Larsen’s refusal to read Gilead in the subjunctive only produces some results that are almost as dizzying but productive as Robinson’s pyrotechnics. If this is naïve, it is a naïve sophistication that rings up interesting institutional histories of denominations, colleges, and journals, in the long century between the 1850s and 1950s, that still impinge upon us today. It also gives us some uncanny historical detail, such as the historical recovery of Reverend E. S. Ames, who as preacher of Tabor’s Congregationalist Church in 1856 may have been the namesake for the fictive John Ames’s fiery Abolitionist grandfather; or the fact that Wheaton’s first president both studied at the same seminary as John Ames’s grandfather and gave the inaugural sermon at the church where Robinson worships today.

Most important, Larsen complicates the story of neo-orthodox, neo-evangelical, and mainline Protestantism in putting fictive story and historical world side by side. This effort may owe something to Charles Taylor’s challenge to evolutionary readings of secularism. Larsen wants to show us, as the conference this book was based on perhaps suggests, that such labels give us “overlapping rather than mutually exclusive categories.” That he did so, in his conference version, with Marilynne Robinson on center stage at Wheaton College, seems especially appropriate. Crossing easily between the indicative and the subjunctive—this may be parallel to Robinson’s easy movement between different time periods—has the surprising effect of holding characters and readers to sharper account on issues of race, education, and stewardship. Though Larsen doesn’t give us much interpretation of the novels, what he does say seems deeply appropriate to me, including his parenthetical statement that “My own teasing tagline for Lila is ‘The book of Hosea meets the book of Ruth’.” (I develop the connection to Ruth in greater detail in a forthcoming article in Religion and the Arts.)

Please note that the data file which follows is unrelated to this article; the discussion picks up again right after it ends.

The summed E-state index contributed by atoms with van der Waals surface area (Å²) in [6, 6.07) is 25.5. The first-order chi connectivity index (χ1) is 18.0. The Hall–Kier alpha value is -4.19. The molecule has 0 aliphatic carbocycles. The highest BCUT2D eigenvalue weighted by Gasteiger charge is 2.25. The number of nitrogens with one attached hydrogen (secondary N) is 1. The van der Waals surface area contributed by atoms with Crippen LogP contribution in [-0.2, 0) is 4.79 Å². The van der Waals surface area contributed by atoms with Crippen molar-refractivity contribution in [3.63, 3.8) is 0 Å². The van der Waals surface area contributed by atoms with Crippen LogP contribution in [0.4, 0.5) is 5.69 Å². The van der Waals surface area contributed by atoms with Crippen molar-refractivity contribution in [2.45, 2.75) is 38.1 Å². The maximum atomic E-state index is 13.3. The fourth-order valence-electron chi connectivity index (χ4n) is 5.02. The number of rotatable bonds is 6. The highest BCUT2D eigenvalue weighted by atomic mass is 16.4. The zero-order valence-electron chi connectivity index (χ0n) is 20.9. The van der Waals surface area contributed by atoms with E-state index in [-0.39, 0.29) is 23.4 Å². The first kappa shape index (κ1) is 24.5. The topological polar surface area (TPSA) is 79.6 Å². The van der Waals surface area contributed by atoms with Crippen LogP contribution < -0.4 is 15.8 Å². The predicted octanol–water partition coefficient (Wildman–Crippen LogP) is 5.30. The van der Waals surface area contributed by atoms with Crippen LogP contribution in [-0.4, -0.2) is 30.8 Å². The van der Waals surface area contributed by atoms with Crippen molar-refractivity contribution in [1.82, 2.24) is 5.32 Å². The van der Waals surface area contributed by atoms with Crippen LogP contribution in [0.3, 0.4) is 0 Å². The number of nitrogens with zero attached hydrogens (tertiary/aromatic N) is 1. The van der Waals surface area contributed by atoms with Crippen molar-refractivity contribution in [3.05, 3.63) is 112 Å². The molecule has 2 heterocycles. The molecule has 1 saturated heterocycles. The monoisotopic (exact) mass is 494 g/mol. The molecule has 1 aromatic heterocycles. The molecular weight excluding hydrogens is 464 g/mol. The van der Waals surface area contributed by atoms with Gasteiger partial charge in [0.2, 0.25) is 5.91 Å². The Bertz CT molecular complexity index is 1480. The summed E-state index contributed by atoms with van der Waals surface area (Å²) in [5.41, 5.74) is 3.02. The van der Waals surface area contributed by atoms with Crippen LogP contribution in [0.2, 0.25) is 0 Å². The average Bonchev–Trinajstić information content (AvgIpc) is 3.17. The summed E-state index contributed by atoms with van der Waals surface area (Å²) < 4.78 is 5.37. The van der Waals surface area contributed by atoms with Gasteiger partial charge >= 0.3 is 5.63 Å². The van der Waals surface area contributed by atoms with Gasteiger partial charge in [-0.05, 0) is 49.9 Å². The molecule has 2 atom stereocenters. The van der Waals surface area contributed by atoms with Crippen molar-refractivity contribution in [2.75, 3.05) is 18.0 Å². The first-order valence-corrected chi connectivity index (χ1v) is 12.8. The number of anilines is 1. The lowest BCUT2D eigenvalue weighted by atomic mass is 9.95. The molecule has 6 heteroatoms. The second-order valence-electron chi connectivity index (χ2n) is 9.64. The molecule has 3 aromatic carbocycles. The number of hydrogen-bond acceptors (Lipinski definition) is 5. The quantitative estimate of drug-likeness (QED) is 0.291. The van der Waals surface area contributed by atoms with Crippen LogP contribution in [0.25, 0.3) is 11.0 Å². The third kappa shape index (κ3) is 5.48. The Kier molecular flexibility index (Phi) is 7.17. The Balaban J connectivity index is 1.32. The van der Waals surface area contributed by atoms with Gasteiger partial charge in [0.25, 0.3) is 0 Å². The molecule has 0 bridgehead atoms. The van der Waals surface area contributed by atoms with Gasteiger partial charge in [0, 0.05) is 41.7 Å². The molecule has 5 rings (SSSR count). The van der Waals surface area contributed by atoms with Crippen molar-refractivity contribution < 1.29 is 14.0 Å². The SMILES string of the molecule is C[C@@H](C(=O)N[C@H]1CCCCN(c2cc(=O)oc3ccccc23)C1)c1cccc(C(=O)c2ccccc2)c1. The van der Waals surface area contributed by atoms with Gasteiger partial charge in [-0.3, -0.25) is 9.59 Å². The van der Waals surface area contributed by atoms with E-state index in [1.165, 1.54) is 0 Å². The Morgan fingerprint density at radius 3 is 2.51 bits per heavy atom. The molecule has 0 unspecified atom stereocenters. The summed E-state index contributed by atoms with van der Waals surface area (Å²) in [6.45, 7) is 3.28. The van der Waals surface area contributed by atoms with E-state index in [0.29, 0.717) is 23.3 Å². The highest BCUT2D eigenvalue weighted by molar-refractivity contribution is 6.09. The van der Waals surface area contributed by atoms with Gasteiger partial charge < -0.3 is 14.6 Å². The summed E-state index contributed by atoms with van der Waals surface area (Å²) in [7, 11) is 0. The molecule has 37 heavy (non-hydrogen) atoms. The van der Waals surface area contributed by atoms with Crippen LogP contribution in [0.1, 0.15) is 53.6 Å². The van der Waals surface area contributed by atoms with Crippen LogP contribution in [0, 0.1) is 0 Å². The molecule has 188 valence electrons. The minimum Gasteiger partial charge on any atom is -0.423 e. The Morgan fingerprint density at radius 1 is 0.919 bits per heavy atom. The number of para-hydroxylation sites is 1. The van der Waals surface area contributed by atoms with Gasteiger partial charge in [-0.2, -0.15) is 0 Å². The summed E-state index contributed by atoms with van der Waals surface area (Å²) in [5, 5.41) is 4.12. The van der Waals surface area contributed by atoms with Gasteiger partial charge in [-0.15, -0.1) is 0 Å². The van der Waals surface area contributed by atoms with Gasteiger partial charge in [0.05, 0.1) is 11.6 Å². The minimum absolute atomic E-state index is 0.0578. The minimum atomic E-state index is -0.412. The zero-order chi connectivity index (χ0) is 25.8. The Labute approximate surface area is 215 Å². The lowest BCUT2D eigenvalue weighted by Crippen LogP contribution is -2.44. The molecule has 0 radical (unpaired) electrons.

When Rowan Williams began his conference session with high praise for the paper given at an earlier morning session by Han-luen Kantzer Komline, “Heart Conditions: Gilead and Augustinian Theology,” I knew I should have been more willing to negotiate Chicago’s rush hour traffic. (She was generous enough to send me a copy afterwards.) Her essay reads, in its beginning, like a medieval index, but really seeks to name a pattern of life that fiction as well as non-fiction can illuminate. Kantzer Komline points out similarities between John Ames and Augustine (the Confessions mostly) in 1) their vocation as preachers, 2) their constancy of prayer, and 3) their work as writers. Further, in personal experience, both 1) have a “heart’s brother” (Alypius and Boughton), a beloved son (Adeodatus and Ames’s unnamed 7-year-old), and 3) a heart disease, whether a medical condition in Ames’s case or Augustine’s early declared “restless heart.” (Ames’s statement that his problem, angina pectoris, has a theological sound like misericordia gives the occasion for this comparison.) Kantzer Komline then rehearses Augustine’s four basic states of the human race in terms of the human heart: